Saturday, 9 June 2012

Hyperdecanting Wine

The process of decanting wine was done in the past to separate sediment that was present in wine. Modern winemaking techniques have substantially reduced the need to do this, and so, most people nowadays would use a decanter in order to expose the wine to air, allowing it to "breathe", in the hopes of having something more pleasant to drink. Hyperdecantation takes this to its logical extreme and substitutes the decanter for a blender, or milk frother, though perhaps at this point it really should be called hyperaeration. Both this and decantation itself have been the subject of intense debate, the former more so since it involves the violent and possibly unjustifiable treatment of good produce.

Recently I have been invited by a friend to a wine-tasting session organised by her sommelier friend at Praelum, a wine bar at Duxton Hill, Singapore. Given that he would probably be more perceptive than me when assessing wine, I figured that he would probably be best placed to determine if hyperdecanting wine actually works. Given that I cannot blog about this without using an item from the Sainsbury's Basics range though, the Basics Red Table Wine was all I could offer. Just as well though, since most people would not wish to put a good wine through a blender, especially for the first time.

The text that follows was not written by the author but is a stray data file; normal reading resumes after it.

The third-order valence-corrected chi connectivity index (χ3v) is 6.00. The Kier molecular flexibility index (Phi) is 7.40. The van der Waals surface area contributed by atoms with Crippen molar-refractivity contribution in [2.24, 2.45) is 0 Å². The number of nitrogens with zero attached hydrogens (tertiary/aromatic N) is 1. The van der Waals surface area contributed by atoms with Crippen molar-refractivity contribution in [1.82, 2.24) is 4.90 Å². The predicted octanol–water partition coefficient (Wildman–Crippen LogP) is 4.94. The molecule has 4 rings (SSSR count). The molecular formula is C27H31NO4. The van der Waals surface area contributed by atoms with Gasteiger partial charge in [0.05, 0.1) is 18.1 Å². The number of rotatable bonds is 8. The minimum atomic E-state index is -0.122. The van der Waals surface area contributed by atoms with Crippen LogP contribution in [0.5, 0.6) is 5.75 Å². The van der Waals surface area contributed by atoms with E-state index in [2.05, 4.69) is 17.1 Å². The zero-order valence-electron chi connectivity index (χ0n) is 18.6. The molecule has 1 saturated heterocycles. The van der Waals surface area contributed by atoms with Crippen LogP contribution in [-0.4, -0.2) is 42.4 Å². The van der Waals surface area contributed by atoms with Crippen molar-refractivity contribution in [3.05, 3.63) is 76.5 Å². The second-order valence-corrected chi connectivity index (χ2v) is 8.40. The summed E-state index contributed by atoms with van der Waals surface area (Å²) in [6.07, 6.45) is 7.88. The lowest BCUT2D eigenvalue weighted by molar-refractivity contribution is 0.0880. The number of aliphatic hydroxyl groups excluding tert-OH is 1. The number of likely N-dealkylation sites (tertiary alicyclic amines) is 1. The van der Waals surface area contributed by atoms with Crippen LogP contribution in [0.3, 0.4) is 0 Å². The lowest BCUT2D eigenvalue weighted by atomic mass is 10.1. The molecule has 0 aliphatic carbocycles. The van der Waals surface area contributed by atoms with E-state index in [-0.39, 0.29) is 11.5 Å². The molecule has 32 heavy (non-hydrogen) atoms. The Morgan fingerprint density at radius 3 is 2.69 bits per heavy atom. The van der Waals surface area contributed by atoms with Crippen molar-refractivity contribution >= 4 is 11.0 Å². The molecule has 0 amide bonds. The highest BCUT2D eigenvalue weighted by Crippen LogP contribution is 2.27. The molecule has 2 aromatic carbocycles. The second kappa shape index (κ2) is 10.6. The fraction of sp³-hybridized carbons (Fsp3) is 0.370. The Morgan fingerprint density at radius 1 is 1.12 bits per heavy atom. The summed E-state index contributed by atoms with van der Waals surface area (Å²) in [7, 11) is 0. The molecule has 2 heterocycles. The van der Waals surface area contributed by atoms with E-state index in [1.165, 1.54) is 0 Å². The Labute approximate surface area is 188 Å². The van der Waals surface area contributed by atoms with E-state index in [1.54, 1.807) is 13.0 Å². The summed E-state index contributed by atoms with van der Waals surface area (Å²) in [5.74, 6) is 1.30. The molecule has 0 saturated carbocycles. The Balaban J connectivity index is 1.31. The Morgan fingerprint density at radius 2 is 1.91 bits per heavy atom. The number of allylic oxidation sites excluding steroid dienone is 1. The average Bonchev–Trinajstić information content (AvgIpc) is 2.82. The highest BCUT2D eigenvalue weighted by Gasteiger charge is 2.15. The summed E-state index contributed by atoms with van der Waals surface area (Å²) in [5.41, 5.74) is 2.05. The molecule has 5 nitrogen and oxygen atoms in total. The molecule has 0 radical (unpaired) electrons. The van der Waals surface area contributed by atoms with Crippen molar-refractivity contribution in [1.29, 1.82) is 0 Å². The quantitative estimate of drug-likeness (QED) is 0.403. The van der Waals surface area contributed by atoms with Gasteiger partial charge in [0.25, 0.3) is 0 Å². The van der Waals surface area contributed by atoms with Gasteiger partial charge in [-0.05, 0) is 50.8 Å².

The little experiment kicked off once the wine-tasting session was over, with my friend carrying out most of it. The frothy glass of wine next to the traditional decanter has been subject to a milk frother; participants would then be given two glasses, one containing Basics wine as it is, and one that has been blended, and asked to tell the two apart. As it turned out, not only was the sommelier present, his colleagues were also around and showed various levels of curiosity at what we were up to.

Since the Basics Table Wines have a generally poor reputation amongst the drinking community (it is a £3.39 wine after all..), never mind people who know and love their wine, I was a bit wary that the sommelier and his friends would have a lot to come to terms with (having drunk cheap wine put through a blender) within just minutes of getting to know me. All participants involved were able to tell which glass contained the blended wine, a testament to their expertise perhaps, and generally agreed that blending helped things. Given that we started off with a rather low standard of wine however, it was difficult, at best, to determine exactly how much hyperdecanting would be beneficial, other than knowing that the technique helps the wine open up significantly.

[Many thanks to the good and sporting people at Praelum Wine Bistro who were willing to put themselves through this!]

2 comments:

  1. I wonder if putting the wine in a aerosoliser and spraying it into a glass would work as well...

    ReplyDelete
    Replies
    1. I wonder that too! One day perhaps...

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